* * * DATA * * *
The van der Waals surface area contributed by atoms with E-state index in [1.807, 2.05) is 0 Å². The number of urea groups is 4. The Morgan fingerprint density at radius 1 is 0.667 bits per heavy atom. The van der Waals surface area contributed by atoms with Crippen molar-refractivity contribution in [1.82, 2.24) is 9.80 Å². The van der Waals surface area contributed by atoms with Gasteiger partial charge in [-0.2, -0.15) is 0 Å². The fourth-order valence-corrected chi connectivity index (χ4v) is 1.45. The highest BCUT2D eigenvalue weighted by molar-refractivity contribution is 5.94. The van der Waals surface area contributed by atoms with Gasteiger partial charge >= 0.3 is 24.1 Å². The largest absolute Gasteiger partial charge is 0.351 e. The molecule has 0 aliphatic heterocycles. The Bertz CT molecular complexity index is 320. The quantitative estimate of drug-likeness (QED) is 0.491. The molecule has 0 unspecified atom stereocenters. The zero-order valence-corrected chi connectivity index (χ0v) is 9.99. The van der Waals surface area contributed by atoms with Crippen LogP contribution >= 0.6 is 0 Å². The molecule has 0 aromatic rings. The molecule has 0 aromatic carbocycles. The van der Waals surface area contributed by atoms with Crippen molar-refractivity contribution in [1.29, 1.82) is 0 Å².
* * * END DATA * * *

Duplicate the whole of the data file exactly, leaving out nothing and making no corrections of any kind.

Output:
The van der Waals surface area contributed by atoms with E-state index in [1.807, 2.05) is 0 Å². The number of urea groups is 4. The Morgan fingerprint density at radius 1 is 0.667 bits per heavy atom. The van der Waals surface area contributed by atoms with Crippen molar-refractivity contribution in [1.82, 2.24) is 9.80 Å². The van der Waals surface area contributed by atoms with Gasteiger partial charge in [-0.2, -0.15) is 0 Å². The fourth-order valence-corrected chi connectivity index (χ4v) is 1.45. The highest BCUT2D eigenvalue weighted by molar-refractivity contribution is 5.94. The van der Waals surface area contributed by atoms with Gasteiger partial charge >= 0.3 is 24.1 Å². The largest absolute Gasteiger partial charge is 0.351 e. The molecule has 0 aliphatic heterocycles. The Bertz CT molecular complexity index is 320. The quantitative estimate of drug-likeness (QED) is 0.491. The molecule has 0 unspecified atom stereocenters. The zero-order valence-corrected chi connectivity index (χ0v) is 9.99. The van der Waals surface area contributed by atoms with Crippen LogP contribution >= 0.6 is 0 Å². The molecule has 0 aromatic rings. The molecule has 0 aromatic carbocycles. The van der Waals surface area contributed by atoms with Crippen molar-refractivity contribution in [1.29, 1.82) is 0 Å².